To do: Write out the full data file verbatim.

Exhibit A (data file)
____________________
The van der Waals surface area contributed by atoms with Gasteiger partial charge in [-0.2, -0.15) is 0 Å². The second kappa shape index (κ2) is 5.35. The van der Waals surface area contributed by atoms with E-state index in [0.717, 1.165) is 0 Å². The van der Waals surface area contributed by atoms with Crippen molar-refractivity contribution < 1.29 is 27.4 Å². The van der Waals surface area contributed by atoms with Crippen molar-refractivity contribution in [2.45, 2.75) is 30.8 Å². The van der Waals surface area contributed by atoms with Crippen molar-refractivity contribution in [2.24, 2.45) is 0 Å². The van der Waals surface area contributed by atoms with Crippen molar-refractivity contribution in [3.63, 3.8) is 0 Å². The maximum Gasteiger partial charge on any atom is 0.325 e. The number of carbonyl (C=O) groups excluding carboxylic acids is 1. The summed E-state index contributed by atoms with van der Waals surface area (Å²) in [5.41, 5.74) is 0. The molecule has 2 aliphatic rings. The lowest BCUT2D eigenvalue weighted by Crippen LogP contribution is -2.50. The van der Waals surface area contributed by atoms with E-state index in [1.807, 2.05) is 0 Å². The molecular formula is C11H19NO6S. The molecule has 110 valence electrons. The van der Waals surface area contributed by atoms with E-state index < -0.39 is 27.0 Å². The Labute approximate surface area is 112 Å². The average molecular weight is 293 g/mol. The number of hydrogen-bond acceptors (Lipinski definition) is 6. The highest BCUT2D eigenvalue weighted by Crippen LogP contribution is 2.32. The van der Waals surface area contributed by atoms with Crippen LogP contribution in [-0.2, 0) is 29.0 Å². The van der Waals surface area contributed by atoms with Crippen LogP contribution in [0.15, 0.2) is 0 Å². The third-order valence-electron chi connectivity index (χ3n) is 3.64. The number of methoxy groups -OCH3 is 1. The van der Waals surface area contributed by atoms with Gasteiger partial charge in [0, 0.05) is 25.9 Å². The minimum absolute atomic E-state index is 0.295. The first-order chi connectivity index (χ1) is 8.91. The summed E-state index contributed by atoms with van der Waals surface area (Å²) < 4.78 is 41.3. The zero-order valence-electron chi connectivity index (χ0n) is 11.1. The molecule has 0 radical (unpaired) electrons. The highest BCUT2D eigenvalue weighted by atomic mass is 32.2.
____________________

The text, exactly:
The van der Waals surface area contributed by atoms with Gasteiger partial charge in [-0.2, -0.15) is 0 Å². The second kappa shape index (κ2) is 5.35. The van der Waals surface area contributed by atoms with E-state index in [0.717, 1.165) is 0 Å². The van der Waals surface area contributed by atoms with Crippen molar-refractivity contribution < 1.29 is 27.4 Å². The van der Waals surface area contributed by atoms with Crippen molar-refractivity contribution in [2.45, 2.75) is 30.8 Å². The van der Waals surface area contributed by atoms with Crippen molar-refractivity contribution in [2.24, 2.45) is 0 Å². The van der Waals surface area contributed by atoms with Crippen molar-refractivity contribution in [3.63, 3.8) is 0 Å². The maximum Gasteiger partial charge on any atom is 0.325 e. The number of carbonyl (C=O) groups excluding carboxylic acids is 1. The summed E-state index contributed by atoms with van der Waals surface area (Å²) in [5.41, 5.74) is 0. The molecule has 2 aliphatic rings. The lowest BCUT2D eigenvalue weighted by Crippen LogP contribution is -2.50. The van der Waals surface area contributed by atoms with E-state index in [1.807, 2.05) is 0 Å². The molecular formula is C11H19NO6S. The molecule has 110 valence electrons. The van der Waals surface area contributed by atoms with E-state index < -0.39 is 27.0 Å². The Labute approximate surface area is 112 Å². The average molecular weight is 293 g/mol. The number of hydrogen-bond acceptors (Lipinski definition) is 6. The highest BCUT2D eigenvalue weighted by Crippen LogP contribution is 2.32. The van der Waals surface area contributed by atoms with Crippen LogP contribution in [-0.2, 0) is 29.0 Å². The van der Waals surface area contributed by atoms with Crippen LogP contribution in [0.15, 0.2) is 0 Å². The third-order valence-electron chi connectivity index (χ3n) is 3.64. The number of methoxy groups -OCH3 is 1. The van der Waals surface area contributed by atoms with Gasteiger partial charge in [0, 0.05) is 25.9 Å². The minimum absolute atomic E-state index is 0.295. The first-order chi connectivity index (χ1) is 8.91. The summed E-state index contributed by atoms with van der Waals surface area (Å²) < 4.78 is 41.3. The zero-order valence-electron chi connectivity index (χ0n) is 11.1. The molecule has 0 radical (unpaired) electrons. The highest BCUT2D eigenvalue weighted by atomic mass is 32.2.